Building Better Mental Health After Cancer Treatment

Contributed by: Jaime Yeo

Building better mental health

Mental health is as important as physical health. CanHOPE counsellor Jaime Yeo looks at how cancer survivors can manage their challenges after treatment.

Most people with cancer look forward to completing their treatment, which can be gruelling physically, mentally and emotionally, so that they can resume their lives. However, some may find that life after cancer treatment has its own set of challenges.

Research from a 2010 National Health Interview Survey shows that people who survive cancer may be more susceptible to psychological distress. This could be due to various challenges such as the fear of cancer recurrence, the need to resume or adjust to life roles, having to cope with the short- and long-term effects of cancer treatment, as well as a perceived withdrawal of social support from healthcare staff, family and friends*.

Here are some emotions you may experience even after completing treatment, as well as some tips on how you can cope with them:

Fear/anxiety over cancer recurrence

Feeling fearful or anxious about your cancer returning is very common. Even feeling unwell or a visit to the doctor, can trigger unpleasant memories of the first time you were diagnosed with cancer.

Some possible ways to manage such feelings include:

  • Acknowledging your fear and anxiety.
  • Talking to your doctor, staying informed and scheduling your regular check-ups.
  • Recognising that there are areas in your life in which you can exercise choice and control (e.g. living a healthy lifestyle, maintaining meaningful relationships, etc.), instead of letting yourself be preoccupied with what you cannot predict or control.
  • Making plans for yourself. Keeping as active as you can in activities that you enjoy and derive meaning from and have purpose in.



During treatment, you may often be surrounded by family, friends and a caring team of healthcare professionals. These support networks, however, may diminish when you complete your treatment.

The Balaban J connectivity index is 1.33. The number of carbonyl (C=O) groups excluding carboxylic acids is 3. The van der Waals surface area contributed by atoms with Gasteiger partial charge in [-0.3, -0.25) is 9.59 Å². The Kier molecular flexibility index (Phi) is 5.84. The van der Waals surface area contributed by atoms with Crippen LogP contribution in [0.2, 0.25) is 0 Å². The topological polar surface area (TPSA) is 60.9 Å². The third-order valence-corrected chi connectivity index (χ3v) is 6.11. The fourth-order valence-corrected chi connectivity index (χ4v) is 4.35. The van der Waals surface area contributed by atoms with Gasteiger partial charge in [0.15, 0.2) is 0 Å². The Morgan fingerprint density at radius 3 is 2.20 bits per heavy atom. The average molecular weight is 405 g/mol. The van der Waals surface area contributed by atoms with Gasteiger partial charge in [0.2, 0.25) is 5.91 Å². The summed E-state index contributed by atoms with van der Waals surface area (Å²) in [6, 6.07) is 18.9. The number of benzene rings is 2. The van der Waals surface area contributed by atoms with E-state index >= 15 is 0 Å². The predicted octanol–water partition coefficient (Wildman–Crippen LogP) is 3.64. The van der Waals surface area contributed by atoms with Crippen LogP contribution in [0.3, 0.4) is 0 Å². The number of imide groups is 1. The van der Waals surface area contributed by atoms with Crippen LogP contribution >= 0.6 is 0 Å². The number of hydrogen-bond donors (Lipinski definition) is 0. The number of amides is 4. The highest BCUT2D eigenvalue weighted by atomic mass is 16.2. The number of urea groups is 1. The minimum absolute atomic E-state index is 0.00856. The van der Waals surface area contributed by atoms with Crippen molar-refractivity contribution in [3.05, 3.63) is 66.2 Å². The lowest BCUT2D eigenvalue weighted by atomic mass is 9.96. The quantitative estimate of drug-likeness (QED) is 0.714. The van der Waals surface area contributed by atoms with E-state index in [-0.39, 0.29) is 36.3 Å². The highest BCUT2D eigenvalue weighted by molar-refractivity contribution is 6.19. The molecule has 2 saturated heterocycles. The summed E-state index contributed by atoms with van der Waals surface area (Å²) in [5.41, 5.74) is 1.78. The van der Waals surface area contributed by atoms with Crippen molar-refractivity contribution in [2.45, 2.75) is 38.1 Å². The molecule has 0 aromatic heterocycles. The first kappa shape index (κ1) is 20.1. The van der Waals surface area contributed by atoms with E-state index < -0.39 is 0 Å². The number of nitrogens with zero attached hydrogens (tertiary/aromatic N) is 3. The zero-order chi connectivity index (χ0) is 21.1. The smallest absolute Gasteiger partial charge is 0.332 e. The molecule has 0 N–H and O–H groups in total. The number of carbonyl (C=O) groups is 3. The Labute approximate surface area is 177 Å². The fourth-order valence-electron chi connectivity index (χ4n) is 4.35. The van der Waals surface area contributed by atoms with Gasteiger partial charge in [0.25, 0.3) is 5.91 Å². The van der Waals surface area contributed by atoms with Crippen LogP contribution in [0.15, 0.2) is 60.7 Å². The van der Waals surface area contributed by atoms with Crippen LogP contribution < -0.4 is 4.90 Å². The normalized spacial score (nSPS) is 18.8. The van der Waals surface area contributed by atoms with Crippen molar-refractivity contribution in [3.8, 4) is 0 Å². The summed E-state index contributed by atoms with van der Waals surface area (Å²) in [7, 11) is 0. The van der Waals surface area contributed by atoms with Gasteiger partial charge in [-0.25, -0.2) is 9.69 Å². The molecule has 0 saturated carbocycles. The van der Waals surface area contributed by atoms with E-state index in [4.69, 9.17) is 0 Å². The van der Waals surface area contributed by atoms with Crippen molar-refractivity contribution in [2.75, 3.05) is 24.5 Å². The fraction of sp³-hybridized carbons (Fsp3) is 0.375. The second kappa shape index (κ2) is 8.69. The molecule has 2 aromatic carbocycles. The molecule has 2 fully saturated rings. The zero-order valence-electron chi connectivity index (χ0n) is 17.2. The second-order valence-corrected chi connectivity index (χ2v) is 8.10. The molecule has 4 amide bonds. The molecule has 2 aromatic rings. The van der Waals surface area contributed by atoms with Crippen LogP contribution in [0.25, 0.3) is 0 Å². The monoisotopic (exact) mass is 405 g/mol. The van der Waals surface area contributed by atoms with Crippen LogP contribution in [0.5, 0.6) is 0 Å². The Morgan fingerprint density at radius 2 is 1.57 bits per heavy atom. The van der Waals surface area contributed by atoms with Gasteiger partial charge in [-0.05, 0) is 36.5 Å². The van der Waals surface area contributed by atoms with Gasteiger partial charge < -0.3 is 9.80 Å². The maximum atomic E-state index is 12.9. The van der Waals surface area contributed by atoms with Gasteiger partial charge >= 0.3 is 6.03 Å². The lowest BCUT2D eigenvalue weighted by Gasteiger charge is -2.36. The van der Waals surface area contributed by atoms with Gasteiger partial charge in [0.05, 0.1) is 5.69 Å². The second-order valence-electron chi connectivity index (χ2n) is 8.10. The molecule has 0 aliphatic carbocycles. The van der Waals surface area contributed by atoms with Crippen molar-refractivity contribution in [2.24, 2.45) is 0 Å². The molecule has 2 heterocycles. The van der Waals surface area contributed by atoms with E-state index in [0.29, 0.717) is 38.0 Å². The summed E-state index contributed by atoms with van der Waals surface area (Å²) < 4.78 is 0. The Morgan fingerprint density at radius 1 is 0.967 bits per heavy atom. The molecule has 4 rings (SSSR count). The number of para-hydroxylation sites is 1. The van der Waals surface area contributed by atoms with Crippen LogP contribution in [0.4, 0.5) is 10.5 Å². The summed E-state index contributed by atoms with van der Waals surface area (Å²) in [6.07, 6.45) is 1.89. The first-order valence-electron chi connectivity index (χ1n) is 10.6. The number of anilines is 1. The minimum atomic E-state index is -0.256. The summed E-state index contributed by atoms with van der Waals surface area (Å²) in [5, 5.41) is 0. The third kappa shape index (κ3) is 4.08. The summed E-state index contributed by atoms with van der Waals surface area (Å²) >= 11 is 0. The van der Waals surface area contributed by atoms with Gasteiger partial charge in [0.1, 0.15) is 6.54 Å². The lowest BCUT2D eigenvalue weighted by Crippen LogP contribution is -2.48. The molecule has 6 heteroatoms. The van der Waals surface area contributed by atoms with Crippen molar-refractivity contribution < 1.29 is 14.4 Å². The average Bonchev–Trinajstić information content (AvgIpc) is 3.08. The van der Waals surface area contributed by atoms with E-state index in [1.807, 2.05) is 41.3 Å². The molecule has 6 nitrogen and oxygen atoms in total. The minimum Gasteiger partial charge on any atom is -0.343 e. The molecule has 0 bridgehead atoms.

To combat the sense of isolation or loneliness, you could:

  • Stay connected with your healthcare team if they are able to.
  • Connect with other cancer survivors. Having that shared experience of undergoing treatment will help you feel understood and supported.
  • Volunteer and contribute your experiences in a support group. Knowing that there are others who can benefit from your sharing may give you a renewed sense of purpose.



Getting back to a routine of family or work responsibilities after cancer treatment can be overwhelming, especially when you still feel fatigued. You may also feel stressed about having to pay more attention to your health.

To de-stress, you could:

  • Pace yourself and allow time for your body to recuperate. Gradually ease yourself into your routines and responsibilities instead of jumping in full swing.
  • Find time for relaxing activities (e.g. exercise, walk by the beach, etc.).
  • Try something creative like art, dance or journaling. These are good ways to express your feelings and release tension.
  • Talk to family members, friends or co-workers so that they can understand what you are going through and can offer practical or emotional support.
  • List down your tasks, prioritise and break them down into smaller, more manageable ones.


Loss in confidence